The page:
By Briana Seftel
The most visited country in the world has many iconic destinations, from the golden Haussmann architecture of Paris to the lavender fields of Provence. Thinking of going on a vacation in France? Here are our picks for the must-see destinations so you can start planning!
The City of Light consistently ranks as one of the top cities in the world for travelers of all ages, interests, and backgrounds. The Eiffel Tower, Notre Dame, Sacre Coeur, Louvre Museum…the list of Paris' must-see sights goes on. In addition to its many landmarks, the food, art, and culture of Paris make it an absolute must on your trip to France.
Fields of lavender, vine-covered villas in the hills, chilled rose in an outdoor café...Provence lures travelers in with its relaxed lifestyle and beautiful surroundings. The wide boulevards of Aix-en-Provence and religious importance of Avignon are some of the most popular destinations in this region where a car is advised.
Famous for its luxurious lifestyle and sun-soaked mild climate, the Cote d'Azur (also known as the French Riviera) is France’s Mediterranean playground. Winding through old towns such as Menton and Villefranche sur Mer and cosmopolitan cities like Nice, Cannes, and Marseilles are all iconic stops along the Riviera.
The Loire Valley is iconic castles, storybook villages, and fine wine. Declared a UNESCO World Heritage Site, the Loire Valley is noteworthy for the quality of its architectural heritage, in its historic towns such as Blois, Chinon, Orléans, Saumur, and Tours, but in particular in its world-famous castles like the Château de Chambord.
Mont St Michel
Straddling Normandy and Brittany, Mont St Michel is a magical island surrounded by vast sandbanks and topped by a gravity-defying Gothic abbey. For more than a thousand years, its mirage-like silhouette has drawn Christian pilgrims as well as tourists wanting to see one of the most incredible places in the world.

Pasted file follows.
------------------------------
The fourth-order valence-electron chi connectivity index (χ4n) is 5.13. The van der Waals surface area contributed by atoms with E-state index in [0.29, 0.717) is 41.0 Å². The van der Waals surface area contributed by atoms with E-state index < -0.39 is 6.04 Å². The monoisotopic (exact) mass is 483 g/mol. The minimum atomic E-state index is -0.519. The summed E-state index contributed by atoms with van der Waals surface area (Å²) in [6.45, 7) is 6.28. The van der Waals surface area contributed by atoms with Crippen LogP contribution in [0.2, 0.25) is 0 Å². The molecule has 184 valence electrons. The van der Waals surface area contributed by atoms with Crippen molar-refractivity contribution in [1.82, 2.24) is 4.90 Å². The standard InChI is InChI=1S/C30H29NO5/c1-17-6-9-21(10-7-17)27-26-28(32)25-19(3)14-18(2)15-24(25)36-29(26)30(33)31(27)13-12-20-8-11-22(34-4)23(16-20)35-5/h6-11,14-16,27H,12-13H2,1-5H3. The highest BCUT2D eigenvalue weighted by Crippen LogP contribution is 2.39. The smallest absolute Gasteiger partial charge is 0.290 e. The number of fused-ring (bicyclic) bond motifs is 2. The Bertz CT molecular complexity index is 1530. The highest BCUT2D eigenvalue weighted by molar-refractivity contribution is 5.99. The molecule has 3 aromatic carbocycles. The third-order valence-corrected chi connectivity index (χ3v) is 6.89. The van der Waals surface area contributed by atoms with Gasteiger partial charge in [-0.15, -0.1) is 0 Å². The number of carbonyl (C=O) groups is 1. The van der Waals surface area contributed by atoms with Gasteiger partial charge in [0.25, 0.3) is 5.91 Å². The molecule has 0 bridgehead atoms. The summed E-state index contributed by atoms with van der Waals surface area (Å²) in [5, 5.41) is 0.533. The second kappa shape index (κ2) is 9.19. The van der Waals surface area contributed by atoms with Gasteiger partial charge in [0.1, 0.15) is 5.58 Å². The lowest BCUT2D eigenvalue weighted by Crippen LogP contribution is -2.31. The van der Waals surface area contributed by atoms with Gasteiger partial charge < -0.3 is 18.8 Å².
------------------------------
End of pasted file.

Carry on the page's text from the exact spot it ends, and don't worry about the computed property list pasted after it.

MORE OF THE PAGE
Lyon is France’s gastronomic capital and one of the best cities for food in the world. Plump andouillette sausages, light-as-air-quenelles, and rich coq au vin are all staples of lyonnaise cuisine. Aside from culinary delicacies, Lyon’s historic center is one of France’s prettiest, while the city’s cultural offerings throughout the year like Festival of Lights rank among the best in Europe.
Located along the majestic Rhine River, Strasbourg is the Alsatian capital in northeastern France known for its German-influenced architecture and food. Explore the Petite France District and impressive European Union institutions and don't miss the fairy tale town of Colmar, where you can enjoy the splendors of Little Venice.
History buffs should make a beeline for Normandy. A region in northern France, Normandy is most famous as being a battleground during World War II. Head for sites like Omaha Beach, site of the D-Day landing, the massive American Cemetery and Memorial, and the Caen Memorial.
A port city in southwestern France, Bordeaux is synonymous with wine. As the world's major wine industry capital, the region is home to 287,000 acres of vineyards producing an astonishing 960 million bottles a year. In addition to wine, the city also has a number of spectacular historical sites, museums and restaurants.